Shipping & Fulfillment

Will Drone Delivery Help Ecommerce?

For 20 years I have consulted with ecommerce companies, from startups to established merchants. The one constant during that time is change — nonstop evolution and progress.  This post is the first in a series that will focus on ecommerce innovation.

This installment will address drone delivery.

Drone Delivery

Many companies are focusing on drone delivery, including Amazon via its Prime Air.

Flirtey launched in 2013 in Australia but is now based in Reno, Nevada. It is a leader in drone delivery in the U.S. in terms of test flights and obtaining government approvals.

Flirtey launched the Eagle drone this month.

Flirtey launched the Eagle drone this month.

Flirtey made its first Federal-Aviation-Administration-approved drone delivery in July 2016 from a 7-Eleven store in the U.S. to a residence. Since then Domino’s has also become a customer. The company has raised over $16 million in funding.

This month Flirtey launched the Eagle, a drone that can deliver “75 percent of packages” to customers’ homes during last-mile deliveries and operate in “95 percent of wind and weather conditions.” According to Flirtey, the Eagle does not go near humans. Instead, it lowers the delivery box using a tether.

Workhorse is another drone-delivery company that produces electric delivery vehicles for customers such as UPS and FedEx. Workhorse’s Horsefly drone can fly at speeds of 50 mph for 30 minutes. The company’s stock is publicly traded (NASDAQ: WKHS).

The Horsefly drone always stays within line-of-sight of Workhorse’s electric delivery trucks. Nonetheless, the process could save time and money for the delivery of packages.

Workhorse's Horsefly drone can fly up to 50 mph for 30 minutes.

Workhorse’s Horsefly drone can fly up to 50 mph for 30 minutes.


One of the obstacles of online shopping compared to physical stores is the time required to receive products. Drone delivery can change that. Here are some benefits overall.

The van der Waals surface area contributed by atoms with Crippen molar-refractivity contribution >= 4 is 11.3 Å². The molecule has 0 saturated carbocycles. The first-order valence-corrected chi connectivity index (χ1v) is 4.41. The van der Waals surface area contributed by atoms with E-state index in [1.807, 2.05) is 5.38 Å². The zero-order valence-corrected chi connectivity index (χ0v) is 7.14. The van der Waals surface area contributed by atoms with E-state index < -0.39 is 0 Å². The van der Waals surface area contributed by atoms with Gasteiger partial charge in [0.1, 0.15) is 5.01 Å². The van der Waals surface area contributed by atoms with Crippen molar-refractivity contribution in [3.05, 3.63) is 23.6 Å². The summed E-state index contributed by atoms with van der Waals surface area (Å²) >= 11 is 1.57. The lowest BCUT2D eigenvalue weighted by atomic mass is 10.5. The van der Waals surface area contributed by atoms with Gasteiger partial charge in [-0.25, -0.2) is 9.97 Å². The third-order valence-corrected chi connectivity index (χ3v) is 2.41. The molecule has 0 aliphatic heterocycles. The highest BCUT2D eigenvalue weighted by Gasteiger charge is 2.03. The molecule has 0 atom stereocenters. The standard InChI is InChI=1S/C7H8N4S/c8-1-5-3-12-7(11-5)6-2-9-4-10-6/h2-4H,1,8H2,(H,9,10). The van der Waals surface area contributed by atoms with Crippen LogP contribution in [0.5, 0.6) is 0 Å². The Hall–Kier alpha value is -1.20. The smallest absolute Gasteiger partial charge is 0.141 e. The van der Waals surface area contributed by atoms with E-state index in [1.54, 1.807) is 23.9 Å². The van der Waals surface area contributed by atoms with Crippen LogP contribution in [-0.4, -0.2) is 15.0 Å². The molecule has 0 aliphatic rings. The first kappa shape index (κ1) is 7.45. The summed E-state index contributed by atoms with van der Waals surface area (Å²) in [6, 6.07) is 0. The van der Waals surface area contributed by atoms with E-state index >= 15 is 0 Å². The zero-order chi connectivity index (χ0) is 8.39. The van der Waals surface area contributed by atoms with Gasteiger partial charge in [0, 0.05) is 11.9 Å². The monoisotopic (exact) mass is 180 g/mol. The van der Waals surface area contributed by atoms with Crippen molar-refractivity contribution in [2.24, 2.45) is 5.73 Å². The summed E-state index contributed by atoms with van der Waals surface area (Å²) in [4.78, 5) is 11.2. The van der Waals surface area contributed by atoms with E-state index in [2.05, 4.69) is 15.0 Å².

• Speed. Drones can deliver products quickly, from a few minutes to a few hours depending on the origin and destination.
  • Mobility. Drones do not require roads. They can go anywhere — over mountains, across water, in a park — with the right coordinates.
  • Cost. Drones are cheaper than delivery vehicles. They typically save labor costs, too.
  • Tracking. Drones allow for real-time tracking — for merchants and customers.
  • Perishable goods. Drones can safely deliver perishable foods or medical supplies. Drones could disrupt food delivery services such as Uber Eats, DoorDash, and Foodpanda, as well as local couriers such as Postmates.
  • Environmentally friendly. Drones leave a tiny carbon footprint compared to a truck or car.
  • Traffic congestion. Drone deliveries reduce overall traffic as there are fewer delivery vehicles on the road.


Drones present challenges, too. Here are a few.

  • Legality. Drone delivery is not legal in all locales. It needs universal approval for mass adoption.
  • Package size. Drone delivery is limited to smaller products. Drones cannot deliver larger items such as televisions and bicycles.
  • Weather. Drone deliveries are not possible in bad weather — high winds, heavy rains, or snow.
  • Birds. Drones can fail if hit by a bird.
  • Theft. Drone deliveries could result in more theft as criminals down the units to steal the products. Destroying a drone would be expensive, too — upwards of $500 each.

In Use

Drones are already used for delivering products in Iceland and delivering medical supplies in Tanzania and Rwanda. Denmark, France, and The Netherlands are soon to follow.

In short, drone delivery is an innovation that could greatly help ecommerce merchants.

Gagan Mehra
Gagan Mehra
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